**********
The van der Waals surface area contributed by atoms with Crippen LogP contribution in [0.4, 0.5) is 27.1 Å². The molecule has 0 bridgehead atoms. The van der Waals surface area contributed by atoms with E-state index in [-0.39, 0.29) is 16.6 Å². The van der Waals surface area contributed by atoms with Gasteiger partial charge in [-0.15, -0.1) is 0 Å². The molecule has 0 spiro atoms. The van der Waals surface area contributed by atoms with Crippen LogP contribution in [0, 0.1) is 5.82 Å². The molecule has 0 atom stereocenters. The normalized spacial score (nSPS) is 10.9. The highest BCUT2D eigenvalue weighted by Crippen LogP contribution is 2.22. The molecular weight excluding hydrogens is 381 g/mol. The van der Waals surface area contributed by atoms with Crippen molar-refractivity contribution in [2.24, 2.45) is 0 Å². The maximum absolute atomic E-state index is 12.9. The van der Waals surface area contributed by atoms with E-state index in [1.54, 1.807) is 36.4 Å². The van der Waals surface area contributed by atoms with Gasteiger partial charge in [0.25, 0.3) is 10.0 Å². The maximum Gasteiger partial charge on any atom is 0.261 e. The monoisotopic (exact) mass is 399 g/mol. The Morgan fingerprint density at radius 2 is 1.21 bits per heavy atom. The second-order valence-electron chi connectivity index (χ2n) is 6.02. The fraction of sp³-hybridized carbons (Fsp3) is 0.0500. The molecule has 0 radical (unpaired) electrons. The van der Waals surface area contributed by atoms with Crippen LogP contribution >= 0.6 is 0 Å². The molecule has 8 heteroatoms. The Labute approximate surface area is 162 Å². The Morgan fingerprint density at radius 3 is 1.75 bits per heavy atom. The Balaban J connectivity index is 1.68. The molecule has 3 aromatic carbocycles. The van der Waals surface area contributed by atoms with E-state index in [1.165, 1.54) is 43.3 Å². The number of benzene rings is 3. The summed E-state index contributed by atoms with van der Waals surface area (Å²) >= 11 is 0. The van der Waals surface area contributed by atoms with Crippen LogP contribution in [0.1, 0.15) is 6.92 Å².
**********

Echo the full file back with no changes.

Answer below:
The van der Waals surface area contributed by atoms with Crippen LogP contribution in [0.4, 0.5) is 27.1 Å². The molecule has 0 bridgehead atoms. The van der Waals surface area contributed by atoms with E-state index in [-0.39, 0.29) is 16.6 Å². The van der Waals surface area contributed by atoms with Gasteiger partial charge in [-0.15, -0.1) is 0 Å². The molecule has 0 spiro atoms. The van der Waals surface area contributed by atoms with Crippen LogP contribution in [0, 0.1) is 5.82 Å². The molecule has 0 atom stereocenters. The normalized spacial score (nSPS) is 10.9. The highest BCUT2D eigenvalue weighted by Crippen LogP contribution is 2.22. The molecular weight excluding hydrogens is 381 g/mol. The van der Waals surface area contributed by atoms with Crippen molar-refractivity contribution in [2.24, 2.45) is 0 Å². The maximum absolute atomic E-state index is 12.9. The van der Waals surface area contributed by atoms with E-state index in [1.54, 1.807) is 36.4 Å². The van der Waals surface area contributed by atoms with Gasteiger partial charge in [0.25, 0.3) is 10.0 Å². The maximum Gasteiger partial charge on any atom is 0.261 e. The monoisotopic (exact) mass is 399 g/mol. The Morgan fingerprint density at radius 2 is 1.21 bits per heavy atom. The second-order valence-electron chi connectivity index (χ2n) is 6.02. The fraction of sp³-hybridized carbons (Fsp3) is 0.0500. The molecule has 0 radical (unpaired) electrons. The van der Waals surface area contributed by atoms with Crippen LogP contribution >= 0.6 is 0 Å². The molecule has 8 heteroatoms. The Labute approximate surface area is 162 Å². The Morgan fingerprint density at radius 3 is 1.75 bits per heavy atom. The Balaban J connectivity index is 1.68. The molecule has 3 aromatic carbocycles. The van der Waals surface area contributed by atoms with E-state index in [1.165, 1.54) is 43.3 Å². The number of benzene rings is 3. The summed E-state index contributed by atoms with van der Waals surface area (Å²) >= 11 is 0. The van der Waals surface area contributed by atoms with Crippen LogP contribution in [0.1, 0.15) is 6.92 Å².